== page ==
First-time director Luke Boyce’s Revealer, the newest horror comedy offering from horror streaming service Shudder is an apocalyptic odd-couple story about a peep show dancer (Caitlin Aase) and an evangelical protestor (Shaina Schrooten) who attempt to survive the apocalypse together while trapped. Co-written by Michael Moreci (The Plot, Barbaric) and Tim Seeley (Nightwing, West of Sundown), Revealer is a strong script that in execution blends into the crowd.
Leaning far more comedy than it does horror, and even then not falling into the comedy genre often, Revealer skews closer to a character study than it does to a horror movie at times, with Aase and Schrooten carrying the film on their backs when Boyce’s directing falls short. Aase’s Angie Pitarelli is a peep show dancer with an acerbic wit and a sharp tongue, with Aase delivering many of her lines with a deadpan tone. Schrooten meanwhile plays Sally Mewborne with an earnestness befitting a born-again evangelical Christian who dedicates her time to protesting outside of a peep show. It’s Schrooten who comes out as the real star of the show, delivering fire and brimstone monologues with an earnestness that belies how much she truly believes in the Revelations-style apocalypse happening outside.
True to its name, Revealer is about not just Revelations in the biblical and peep show sense, but in the personal sense, with Angie and Sally revealing themselves to each other, and by extension the viewer. The revelations and their purpose are rather blunt, but they’re not unwelcome. While it sets itself up for more action, Revealer surprises by well, revealing itself to in fact be a slower burn, as slow of a burn as an 84 minute movie can be at least.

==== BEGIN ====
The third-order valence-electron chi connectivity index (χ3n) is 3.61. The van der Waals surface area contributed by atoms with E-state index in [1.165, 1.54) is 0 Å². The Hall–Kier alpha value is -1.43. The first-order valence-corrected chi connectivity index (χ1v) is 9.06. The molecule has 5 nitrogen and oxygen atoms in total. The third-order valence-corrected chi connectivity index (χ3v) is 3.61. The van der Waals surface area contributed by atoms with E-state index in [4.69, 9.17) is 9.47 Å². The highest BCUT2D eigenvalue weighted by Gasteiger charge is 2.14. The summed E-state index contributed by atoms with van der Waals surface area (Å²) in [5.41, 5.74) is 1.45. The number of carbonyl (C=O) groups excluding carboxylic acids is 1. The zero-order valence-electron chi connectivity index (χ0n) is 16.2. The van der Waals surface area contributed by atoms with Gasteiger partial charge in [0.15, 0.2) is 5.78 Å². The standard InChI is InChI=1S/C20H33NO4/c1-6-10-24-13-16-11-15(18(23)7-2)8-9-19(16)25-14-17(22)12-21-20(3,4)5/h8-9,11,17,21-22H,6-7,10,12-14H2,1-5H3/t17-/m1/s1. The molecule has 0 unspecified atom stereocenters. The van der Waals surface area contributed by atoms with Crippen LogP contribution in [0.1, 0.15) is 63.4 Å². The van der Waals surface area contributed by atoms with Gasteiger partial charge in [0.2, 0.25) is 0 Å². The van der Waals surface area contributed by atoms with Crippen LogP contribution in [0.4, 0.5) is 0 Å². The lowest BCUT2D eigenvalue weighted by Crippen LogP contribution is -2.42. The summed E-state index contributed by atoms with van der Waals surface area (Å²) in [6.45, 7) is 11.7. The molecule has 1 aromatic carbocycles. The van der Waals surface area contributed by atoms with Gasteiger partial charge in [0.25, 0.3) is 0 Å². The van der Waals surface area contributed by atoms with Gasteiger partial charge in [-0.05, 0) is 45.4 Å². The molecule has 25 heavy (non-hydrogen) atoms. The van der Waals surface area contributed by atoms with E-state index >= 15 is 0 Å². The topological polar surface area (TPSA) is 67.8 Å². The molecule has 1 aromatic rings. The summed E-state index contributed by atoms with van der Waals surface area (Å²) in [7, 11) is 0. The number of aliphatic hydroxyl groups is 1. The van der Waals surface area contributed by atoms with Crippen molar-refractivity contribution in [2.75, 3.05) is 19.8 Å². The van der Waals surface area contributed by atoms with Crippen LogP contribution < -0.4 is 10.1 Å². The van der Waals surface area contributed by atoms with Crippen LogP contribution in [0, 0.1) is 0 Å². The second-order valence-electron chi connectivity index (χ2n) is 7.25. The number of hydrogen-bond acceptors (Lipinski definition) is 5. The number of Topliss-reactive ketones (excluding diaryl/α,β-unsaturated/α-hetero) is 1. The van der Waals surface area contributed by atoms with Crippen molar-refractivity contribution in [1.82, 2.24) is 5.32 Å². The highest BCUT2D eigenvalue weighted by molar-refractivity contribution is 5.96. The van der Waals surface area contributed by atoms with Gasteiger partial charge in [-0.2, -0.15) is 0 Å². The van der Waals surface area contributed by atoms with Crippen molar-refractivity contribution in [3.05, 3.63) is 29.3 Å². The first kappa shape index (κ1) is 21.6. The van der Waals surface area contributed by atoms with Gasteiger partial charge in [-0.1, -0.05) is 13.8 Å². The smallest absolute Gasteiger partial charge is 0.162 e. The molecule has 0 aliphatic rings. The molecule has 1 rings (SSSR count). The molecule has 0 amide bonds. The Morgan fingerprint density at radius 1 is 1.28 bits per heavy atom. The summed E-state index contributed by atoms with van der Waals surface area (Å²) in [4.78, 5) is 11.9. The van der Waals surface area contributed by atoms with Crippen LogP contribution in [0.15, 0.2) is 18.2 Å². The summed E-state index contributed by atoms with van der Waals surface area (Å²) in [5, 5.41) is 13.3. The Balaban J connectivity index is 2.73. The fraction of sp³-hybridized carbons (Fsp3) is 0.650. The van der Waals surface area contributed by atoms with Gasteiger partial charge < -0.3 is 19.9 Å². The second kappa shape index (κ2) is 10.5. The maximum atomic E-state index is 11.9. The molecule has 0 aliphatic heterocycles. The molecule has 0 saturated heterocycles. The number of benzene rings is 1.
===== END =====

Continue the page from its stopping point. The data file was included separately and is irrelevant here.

Aside from the leads and Moreci and Seeley’s script, Revealer does little to differentiate itself from the glut of 80s-themed horror that has been released since 2014. Making liberal use of neon lighting (especially blue and red) and featuring a basic synth score from Alex Cuervo (The Pale Door), the real cardinal sin that Revealer commits is not setting itself apart from the crowd, both in tone and look. The aforementioned lighting is the worst culprit here, harkening to Censor, a film which is itself a far better use of the 80s setting than Revealer, which could, aside from a few references to setting, be very easily set in the modern-day.
Which isn’t to say that Revealer’s look is wrong, the production design is top-notch, especially in the scenes set in Angie’s booth, with the neon glow casting itself over the actor’s faces and adding some interest to the shots that gets lost in the final act as the girls make their way through the tunnels underneath Angie’s workplace and everything evens out to a far simpler greenish-grey lighting, losing all of the personality of the earlier parts of the film.
The runtime, which is far shorter than a lot of horror movies tend to be these days, still feels the tiniest bit too short, leaving me wanting even just a little bit more when the movie ended. The final fight against Asmodeus especially could have gone on a bit longer than it did and more time could have been dedicated to Sally, who felt far more engaging than Angie did, to the point that she would have made a better focus than Angie, who comes out feeling underdeveloped in comparison.
Revealer is far from the worst horror comedy I’ve ever seen, but it also doesn’t do much to make a case for why it should be the best I’ve ever seen. In the end, it feels average, lacking in some places while being buoyed by the lead actresses, especially Shaina Schrooten. If you’re looking for a quick movie to pass the time or even just if you happen to be browsing Shudder for something to watch it’s well worth your time, but it isn’t something I’d recommend to someone if they had to go out of their way to see it.